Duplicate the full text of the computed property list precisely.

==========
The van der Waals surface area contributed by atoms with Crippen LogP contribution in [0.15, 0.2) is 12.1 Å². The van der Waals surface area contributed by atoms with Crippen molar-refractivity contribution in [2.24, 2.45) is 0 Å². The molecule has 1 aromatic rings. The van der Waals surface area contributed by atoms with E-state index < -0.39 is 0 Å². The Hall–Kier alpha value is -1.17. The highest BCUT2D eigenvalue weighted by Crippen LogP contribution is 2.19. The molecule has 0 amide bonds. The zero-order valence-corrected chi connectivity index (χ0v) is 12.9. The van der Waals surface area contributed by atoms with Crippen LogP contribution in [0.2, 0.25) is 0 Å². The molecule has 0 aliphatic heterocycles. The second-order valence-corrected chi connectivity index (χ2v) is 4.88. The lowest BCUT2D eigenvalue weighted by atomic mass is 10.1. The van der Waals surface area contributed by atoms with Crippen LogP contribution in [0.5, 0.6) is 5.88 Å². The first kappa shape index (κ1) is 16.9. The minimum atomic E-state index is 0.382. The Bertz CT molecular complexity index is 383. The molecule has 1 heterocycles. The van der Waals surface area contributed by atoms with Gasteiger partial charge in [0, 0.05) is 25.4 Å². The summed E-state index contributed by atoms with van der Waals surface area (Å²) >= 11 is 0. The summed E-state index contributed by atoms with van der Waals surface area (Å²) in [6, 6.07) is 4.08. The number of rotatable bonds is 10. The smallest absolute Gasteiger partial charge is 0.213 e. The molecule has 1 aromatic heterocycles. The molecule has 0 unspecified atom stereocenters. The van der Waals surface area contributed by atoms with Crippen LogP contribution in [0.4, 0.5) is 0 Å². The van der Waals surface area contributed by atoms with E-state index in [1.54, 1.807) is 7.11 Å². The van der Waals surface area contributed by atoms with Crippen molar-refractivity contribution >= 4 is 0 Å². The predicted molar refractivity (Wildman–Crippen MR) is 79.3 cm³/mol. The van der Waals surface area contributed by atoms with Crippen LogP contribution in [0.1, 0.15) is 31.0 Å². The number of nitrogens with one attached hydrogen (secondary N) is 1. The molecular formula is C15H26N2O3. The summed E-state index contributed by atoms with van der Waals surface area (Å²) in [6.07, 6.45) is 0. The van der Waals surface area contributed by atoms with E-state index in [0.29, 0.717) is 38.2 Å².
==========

The van der Waals surface area contributed by atoms with Crippen LogP contribution in [0.15, 0.2) is 12.1 Å². The van der Waals surface area contributed by atoms with Crippen molar-refractivity contribution in [2.24, 2.45) is 0 Å². The molecule has 1 aromatic rings. The van der Waals surface area contributed by atoms with E-state index < -0.39 is 0 Å². The Hall–Kier alpha value is -1.17. The highest BCUT2D eigenvalue weighted by Crippen LogP contribution is 2.19. The molecule has 0 amide bonds. The zero-order valence-corrected chi connectivity index (χ0v) is 12.9. The van der Waals surface area contributed by atoms with Crippen LogP contribution in [0.2, 0.25) is 0 Å². The molecule has 0 aliphatic heterocycles. The second-order valence-corrected chi connectivity index (χ2v) is 4.88. The lowest BCUT2D eigenvalue weighted by atomic mass is 10.1. The van der Waals surface area contributed by atoms with Crippen LogP contribution in [0.5, 0.6) is 5.88 Å². The first kappa shape index (κ1) is 16.9. The minimum atomic E-state index is 0.382. The Bertz CT molecular complexity index is 383. The molecule has 1 heterocycles. The van der Waals surface area contributed by atoms with Gasteiger partial charge in [0, 0.05) is 25.4 Å². The summed E-state index contributed by atoms with van der Waals surface area (Å²) >= 11 is 0. The summed E-state index contributed by atoms with van der Waals surface area (Å²) in [6, 6.07) is 4.08. The number of rotatable bonds is 10. The smallest absolute Gasteiger partial charge is 0.213 e. The molecule has 1 aromatic heterocycles. The molecule has 0 unspecified atom stereocenters. The van der Waals surface area contributed by atoms with Crippen LogP contribution in [0.4, 0.5) is 0 Å². The van der Waals surface area contributed by atoms with E-state index in [1.54, 1.807) is 7.11 Å². The van der Waals surface area contributed by atoms with Crippen molar-refractivity contribution >= 4 is 0 Å². The predicted molar refractivity (Wildman–Crippen MR) is 79.3 cm³/mol. The van der Waals surface area contributed by atoms with Crippen LogP contribution in [0.1, 0.15) is 31.0 Å². The number of nitrogens with one attached hydrogen (secondary N) is 1. The molecular formula is C15H26N2O3. The summed E-state index contributed by atoms with van der Waals surface area (Å²) in [6.07, 6.45) is 0. The van der Waals surface area contributed by atoms with E-state index in [0.29, 0.717) is 38.2 Å².